Moving forward, it is important for Kenya to properly highlight its commitment to security as a nation and as a partner in the international fight against crime and terrorism. The budget for fiscal year 2011 outlined an increase of 2.2 billion shillings (roughly 29 million USD) for security purposes. This is a decent start to emphasizing crime control; however, the country of Kenya needs to always remember the tragedies and downfalls of its past and work together with the rest of the world in hopes of a more peaceful and less crime-ridden future.


References

Abzein, A. (2010). Interview with Alawy Abzein. Mombasa, Kenya.

Anonymous. (2010). Kibera Slum Interview. Nairobi, Kenya.

Barkan, J. D. (2004). Kenya After Moi. Foreign Affairs, 83 (1),12.

BBC. (2002). The Threat from Portable Missiles, BBC Africa (29 November 2002 ed.).

BBC. (2010). Somali Islamists al-Shabab 'join al-Qaeda fight'. Mogadishu, Somalia.

Bowman, R. (2010). Interview with Resident Legal Advisor. Nairobi, Kenya.

CIA World Fact Book. (2010). from https://www.cia.gov/library/publications/the-world factbook/fields/2060.html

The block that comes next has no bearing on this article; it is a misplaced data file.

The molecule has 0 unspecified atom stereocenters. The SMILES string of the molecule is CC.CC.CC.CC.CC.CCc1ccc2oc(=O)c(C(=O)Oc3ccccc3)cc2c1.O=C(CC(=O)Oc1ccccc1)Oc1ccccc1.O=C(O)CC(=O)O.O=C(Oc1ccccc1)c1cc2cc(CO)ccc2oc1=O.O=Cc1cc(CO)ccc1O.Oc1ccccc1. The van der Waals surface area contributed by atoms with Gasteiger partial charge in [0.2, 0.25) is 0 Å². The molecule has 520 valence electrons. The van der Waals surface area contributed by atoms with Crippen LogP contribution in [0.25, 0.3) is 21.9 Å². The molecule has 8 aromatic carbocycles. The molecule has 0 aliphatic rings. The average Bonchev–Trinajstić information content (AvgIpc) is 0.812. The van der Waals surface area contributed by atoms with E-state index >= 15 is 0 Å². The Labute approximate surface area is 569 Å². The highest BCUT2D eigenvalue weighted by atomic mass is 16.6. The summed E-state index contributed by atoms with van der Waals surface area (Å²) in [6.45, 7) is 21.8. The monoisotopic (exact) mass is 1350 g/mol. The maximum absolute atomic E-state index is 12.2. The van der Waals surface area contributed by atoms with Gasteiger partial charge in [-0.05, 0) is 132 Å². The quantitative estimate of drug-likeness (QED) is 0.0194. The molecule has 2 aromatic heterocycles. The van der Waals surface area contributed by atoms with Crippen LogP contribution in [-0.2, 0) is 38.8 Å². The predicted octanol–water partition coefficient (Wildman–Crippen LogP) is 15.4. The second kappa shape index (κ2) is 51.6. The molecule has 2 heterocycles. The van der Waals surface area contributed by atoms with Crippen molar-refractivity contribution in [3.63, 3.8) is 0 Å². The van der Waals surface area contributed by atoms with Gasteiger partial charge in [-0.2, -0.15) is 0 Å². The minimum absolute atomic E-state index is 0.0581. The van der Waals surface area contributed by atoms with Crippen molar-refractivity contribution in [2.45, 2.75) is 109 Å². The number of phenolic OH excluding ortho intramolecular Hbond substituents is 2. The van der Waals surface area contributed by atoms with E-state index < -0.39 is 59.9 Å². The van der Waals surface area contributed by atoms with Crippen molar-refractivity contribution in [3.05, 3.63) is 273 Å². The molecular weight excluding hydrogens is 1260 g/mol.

Florian Hugenberg, W. O. A., Angela Mwita. (2007). Firearm Injuries in Nairobi, Kenya: Who Pays the Price? Journal of Public Health Policy, 28, 10.

Ischebeck-Baum, F. (2010). Maritime Piracy in East Africa. Nairobi, Kenya.

Kenya, Transparency International (2008). The Kenya Bribery Index. Nairobi, Kenya.

Legal Attache. (2010). Interview with Federal Bureau of Investigation at the U.S. Embassy. Nairobi, Kenya.

Maina, E., Oboka, Wycliffe, Majong'o, Julius. (2004). History and Government (3 ed.). Nairobi: East African Educational Publishers Ltd.

McDermott, T. (2002). Hints Ahead of Kenya Attack. Jerusalem: CBS News.

Mukinda, F. (2010, 21/5/2010). New Pay for Kenya Police on the Way. The Daily Nation.

Ndegwa, A. (2009, 19 November 2009). Kenya Leads Corruption Perception Index. The Standard. Nairobi, Kenya.

Omani, T. (2010). Interview with Assistant Commissioner of Police. Nairobi.

Onyango, N. (2010). A brief overview of the tourism sector in Kenya, from http://www.pwc.com/ke/en/industries/tourism.html

Organised Crime and Trafficking in Eastern Africa. (2009). Nairobi, Kenya: United Nations Office on Drugs and Crime.

RSO (2010). Interview With Regional Security Office at U.S. Embassy. Nairobi, Kenya